While working with PowerShell, you probably have encountered objects with a lot of properties. It’s quite challenging to find values among them. The most common are objects such as WMI objects and Active Directory objects. How can we find all properties that contain a certain string or string pattern? How can we find the properties of a WMI object that contain the name of our server? Which AD attributes contain the last name of a user? Let’s put together a PowerShell function to help answering these questions!
Enumerating the properties of objects
One of the first commands that a beginner PowerShell scripter learns is Get-Member. This command shows us the members of objects, including property members. Even though our function can very well be built upon it, in this case let’s take a look at an alternative, the ‘psobject.properties’ hidden attributes of objects. The following expression lists the properties of the current PowerShell process object (the result is cropped for better readability):
Here, we see all properties with their names, types, and values. There are some further ‘properties of properties’, but we need to focus on these three. If we look at the types of the properties, we can notice that there is an ‘AliasProperty’ type. We don’t really need that kind of properties because they just store redundant information of other properties.
Let’s create an expression that lists the properties of our PowerShell process object that contain the string “Windows”:
Create the search-property function
As we already have a rudimentary solution, let’s place that inside a function and assign parameters to that, namely ‑object and ‑pattern. We may get our objects to search on through the pipeline so the function should accept pipeline input. We also need a ForEach loop, so that our function can cope with an array of objects as well:
The results are extended with a new column containing the string representation of the input object, so that we can see which object a certain property belongs to. This is important in case we feed in multiple objects. If we run this, we get the desired results:
Make the function more capable
With a little effort, we can make the function even better. First, we may want to exclude certain properties from the result set. For example, when searching for the occurrences of the ‘last name’ among the properties of an AD user account, we want only those that can be updated by the Set-ADUser cmdlet. We probably want to exclude the distinguishedName and CN, as we need another command, the Rename-ADObject to have them updated. For excluding certain properties, let’s introduce the ‑ExcludeProperty parameter that can accept an array of strings with even wildcards.
We may also want to restrict the scope of properties in which we want to search. For example, we want to search only within properties that contain the string “Name”. Let’s have the ‑Property parameter that can also accept an array of strings with wildcards to define the set of properties to search in. If we don’t use this parameter, the default is all properties.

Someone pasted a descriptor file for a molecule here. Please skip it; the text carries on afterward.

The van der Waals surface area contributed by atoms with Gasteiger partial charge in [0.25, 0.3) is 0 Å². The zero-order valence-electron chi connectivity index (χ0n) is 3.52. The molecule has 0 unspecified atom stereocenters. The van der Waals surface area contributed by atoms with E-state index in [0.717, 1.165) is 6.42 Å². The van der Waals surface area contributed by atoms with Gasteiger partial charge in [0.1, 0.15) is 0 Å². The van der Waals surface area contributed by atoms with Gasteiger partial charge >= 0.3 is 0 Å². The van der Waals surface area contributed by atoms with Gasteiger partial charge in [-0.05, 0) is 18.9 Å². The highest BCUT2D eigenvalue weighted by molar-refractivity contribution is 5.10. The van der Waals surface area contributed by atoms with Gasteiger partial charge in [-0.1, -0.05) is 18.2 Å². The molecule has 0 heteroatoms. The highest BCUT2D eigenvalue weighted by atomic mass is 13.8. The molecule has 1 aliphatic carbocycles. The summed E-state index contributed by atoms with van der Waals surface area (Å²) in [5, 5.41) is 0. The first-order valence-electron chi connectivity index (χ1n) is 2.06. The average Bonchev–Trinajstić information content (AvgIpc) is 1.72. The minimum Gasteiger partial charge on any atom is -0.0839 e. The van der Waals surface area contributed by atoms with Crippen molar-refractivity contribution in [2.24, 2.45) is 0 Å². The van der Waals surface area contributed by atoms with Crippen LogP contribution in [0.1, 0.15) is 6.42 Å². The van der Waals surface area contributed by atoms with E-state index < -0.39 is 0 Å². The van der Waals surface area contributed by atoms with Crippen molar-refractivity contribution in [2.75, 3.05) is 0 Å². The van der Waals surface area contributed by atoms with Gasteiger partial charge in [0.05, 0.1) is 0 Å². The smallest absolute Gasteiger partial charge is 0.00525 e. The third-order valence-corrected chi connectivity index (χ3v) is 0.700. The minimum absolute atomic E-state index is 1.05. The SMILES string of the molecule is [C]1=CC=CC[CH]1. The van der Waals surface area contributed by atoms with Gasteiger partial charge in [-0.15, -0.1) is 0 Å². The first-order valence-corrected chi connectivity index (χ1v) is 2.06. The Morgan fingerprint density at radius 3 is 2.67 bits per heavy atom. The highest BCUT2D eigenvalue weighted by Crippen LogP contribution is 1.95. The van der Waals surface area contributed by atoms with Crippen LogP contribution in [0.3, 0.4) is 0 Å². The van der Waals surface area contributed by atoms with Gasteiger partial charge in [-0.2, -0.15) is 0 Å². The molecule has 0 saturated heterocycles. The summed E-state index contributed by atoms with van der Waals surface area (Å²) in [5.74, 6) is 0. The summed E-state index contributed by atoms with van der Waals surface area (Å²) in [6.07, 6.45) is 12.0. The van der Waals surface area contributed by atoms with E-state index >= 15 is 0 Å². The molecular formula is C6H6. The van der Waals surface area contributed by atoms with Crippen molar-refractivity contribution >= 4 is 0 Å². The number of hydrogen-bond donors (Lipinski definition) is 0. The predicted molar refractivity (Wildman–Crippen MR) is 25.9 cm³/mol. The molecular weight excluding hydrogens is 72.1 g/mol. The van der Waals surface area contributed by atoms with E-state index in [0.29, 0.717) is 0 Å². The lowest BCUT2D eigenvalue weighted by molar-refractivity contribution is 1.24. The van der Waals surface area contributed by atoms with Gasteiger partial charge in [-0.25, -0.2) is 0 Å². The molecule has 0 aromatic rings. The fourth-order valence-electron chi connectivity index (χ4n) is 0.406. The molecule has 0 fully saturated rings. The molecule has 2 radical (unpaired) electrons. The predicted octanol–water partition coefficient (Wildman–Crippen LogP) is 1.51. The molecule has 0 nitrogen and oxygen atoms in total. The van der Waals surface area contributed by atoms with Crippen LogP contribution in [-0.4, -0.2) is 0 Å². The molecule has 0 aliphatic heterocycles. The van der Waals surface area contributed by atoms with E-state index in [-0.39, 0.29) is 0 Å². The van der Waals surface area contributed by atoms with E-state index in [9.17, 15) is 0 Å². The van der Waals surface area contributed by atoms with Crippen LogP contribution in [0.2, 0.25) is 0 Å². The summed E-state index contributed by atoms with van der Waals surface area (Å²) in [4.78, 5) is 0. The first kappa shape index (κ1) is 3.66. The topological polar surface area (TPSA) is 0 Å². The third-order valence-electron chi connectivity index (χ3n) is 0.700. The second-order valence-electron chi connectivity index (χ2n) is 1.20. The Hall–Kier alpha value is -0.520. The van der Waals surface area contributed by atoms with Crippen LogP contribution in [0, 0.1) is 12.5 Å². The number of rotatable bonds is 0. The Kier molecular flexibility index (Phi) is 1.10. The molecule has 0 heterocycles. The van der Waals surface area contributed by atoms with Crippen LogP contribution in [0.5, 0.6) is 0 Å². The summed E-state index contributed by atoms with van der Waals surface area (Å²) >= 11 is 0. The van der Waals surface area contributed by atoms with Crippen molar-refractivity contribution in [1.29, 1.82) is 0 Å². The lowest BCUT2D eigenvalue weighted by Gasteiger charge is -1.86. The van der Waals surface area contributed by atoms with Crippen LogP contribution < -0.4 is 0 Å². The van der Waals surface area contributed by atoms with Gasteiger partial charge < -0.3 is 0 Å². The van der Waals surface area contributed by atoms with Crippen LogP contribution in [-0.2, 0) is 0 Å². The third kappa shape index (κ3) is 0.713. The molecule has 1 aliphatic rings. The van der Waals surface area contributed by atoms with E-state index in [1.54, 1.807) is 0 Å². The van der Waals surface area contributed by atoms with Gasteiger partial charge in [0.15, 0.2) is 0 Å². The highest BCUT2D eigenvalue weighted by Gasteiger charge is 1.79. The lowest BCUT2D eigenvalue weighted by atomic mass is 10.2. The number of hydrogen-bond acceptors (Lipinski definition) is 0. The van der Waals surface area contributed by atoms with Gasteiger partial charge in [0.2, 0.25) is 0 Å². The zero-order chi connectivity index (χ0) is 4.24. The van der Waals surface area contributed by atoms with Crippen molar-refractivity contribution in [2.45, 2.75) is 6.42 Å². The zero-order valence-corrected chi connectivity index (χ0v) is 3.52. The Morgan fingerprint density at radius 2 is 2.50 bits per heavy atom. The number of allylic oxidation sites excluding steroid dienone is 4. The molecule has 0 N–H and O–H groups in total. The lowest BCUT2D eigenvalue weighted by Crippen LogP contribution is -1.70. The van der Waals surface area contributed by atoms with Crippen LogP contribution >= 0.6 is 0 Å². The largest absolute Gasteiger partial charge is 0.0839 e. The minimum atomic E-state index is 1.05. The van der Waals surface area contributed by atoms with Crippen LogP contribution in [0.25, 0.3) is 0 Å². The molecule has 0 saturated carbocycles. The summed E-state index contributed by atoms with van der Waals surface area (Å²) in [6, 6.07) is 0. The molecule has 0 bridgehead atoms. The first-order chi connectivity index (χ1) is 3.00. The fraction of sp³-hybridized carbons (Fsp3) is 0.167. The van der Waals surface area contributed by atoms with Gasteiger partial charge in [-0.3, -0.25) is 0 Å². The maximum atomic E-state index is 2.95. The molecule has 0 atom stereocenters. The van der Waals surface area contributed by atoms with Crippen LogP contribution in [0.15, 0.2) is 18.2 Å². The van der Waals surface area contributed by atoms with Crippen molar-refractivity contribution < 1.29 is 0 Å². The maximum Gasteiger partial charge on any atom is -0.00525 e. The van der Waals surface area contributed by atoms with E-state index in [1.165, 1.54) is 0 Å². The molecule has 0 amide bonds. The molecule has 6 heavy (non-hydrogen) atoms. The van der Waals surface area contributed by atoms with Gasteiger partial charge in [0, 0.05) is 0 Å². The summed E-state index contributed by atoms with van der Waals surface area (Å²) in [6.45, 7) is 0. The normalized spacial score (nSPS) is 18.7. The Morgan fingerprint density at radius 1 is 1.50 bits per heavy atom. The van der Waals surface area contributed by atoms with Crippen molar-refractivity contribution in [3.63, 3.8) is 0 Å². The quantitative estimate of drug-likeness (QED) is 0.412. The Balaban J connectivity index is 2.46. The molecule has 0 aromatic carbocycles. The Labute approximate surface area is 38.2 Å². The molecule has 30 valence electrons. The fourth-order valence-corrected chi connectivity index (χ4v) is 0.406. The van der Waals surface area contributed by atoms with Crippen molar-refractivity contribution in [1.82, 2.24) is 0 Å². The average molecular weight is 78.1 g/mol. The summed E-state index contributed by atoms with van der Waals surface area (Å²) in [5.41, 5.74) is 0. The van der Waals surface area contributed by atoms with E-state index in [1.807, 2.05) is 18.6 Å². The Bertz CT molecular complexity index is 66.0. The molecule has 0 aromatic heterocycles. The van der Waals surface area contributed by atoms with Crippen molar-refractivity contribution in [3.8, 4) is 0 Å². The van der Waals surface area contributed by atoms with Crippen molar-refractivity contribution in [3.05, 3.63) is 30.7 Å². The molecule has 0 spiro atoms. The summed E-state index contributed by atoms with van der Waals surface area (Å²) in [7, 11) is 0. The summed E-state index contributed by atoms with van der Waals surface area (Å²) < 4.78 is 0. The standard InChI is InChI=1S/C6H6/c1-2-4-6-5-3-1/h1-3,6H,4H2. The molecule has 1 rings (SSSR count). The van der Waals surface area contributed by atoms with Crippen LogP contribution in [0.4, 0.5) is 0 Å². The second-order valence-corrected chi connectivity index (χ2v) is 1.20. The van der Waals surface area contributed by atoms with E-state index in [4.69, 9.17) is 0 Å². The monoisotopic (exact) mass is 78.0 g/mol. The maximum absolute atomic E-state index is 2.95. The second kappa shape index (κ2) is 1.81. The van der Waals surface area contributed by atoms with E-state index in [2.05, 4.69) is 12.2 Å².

We may also want to apply our search pattern to the names of the properties. For that we can use a SearchInPropertyNames switch parameter. Or we may want to search only among the property names, not in the property values, so let’s have an ‑ExcludeValues switch parameter as well.
If we don’t want to bother with regular expressions but rather use literal searches, we can use a ‑LiteralSearch switch parameter as well.
The new function is just a couple of lines longer than the original one, the gist of it remained the same, so it was worth pondering over the possible, more complex scenarios in which we could use our function and add some new capabilities.
And here’s the new function in action. In the first example, we want to see those properties from the Win32_OperatingSystem and Win32_ComputerSystem WMI objects that contain either the string "DNS" or the name of our computer. In addition to that, we want to exclude those properties which start with 2 underscores, because they are just part of the WMI schema:
In the next example, we return to the original problem. Let’s see those AD user attributes from the user account that contain the last name, but exclude the distinguishedName and other names that need the Rename-ADObject cmdlet to update them:
Of course, we could improve the function further by adding some help, examples, or explanation for the parameters. There could be a feature to search for those properties which contain values of other properties dynamically. For example, search all properties of all user accounts that contain the last name of the actual user.
We hope you have learned something new - or at least got a new handy tool in your PowerShell toolkit. What are your ideas on how to improve this function?
Tibor Soós is a former PowerShell MVP and MCT, currently working at Norks Hydro as Automation and IAM (Identity and Access Management) Architect. Having a teacher degree as well, he’s a passionate lecturer and enthusiastic to share his knowledge with others. He’s the author of a free, hungarian online PowerShell book.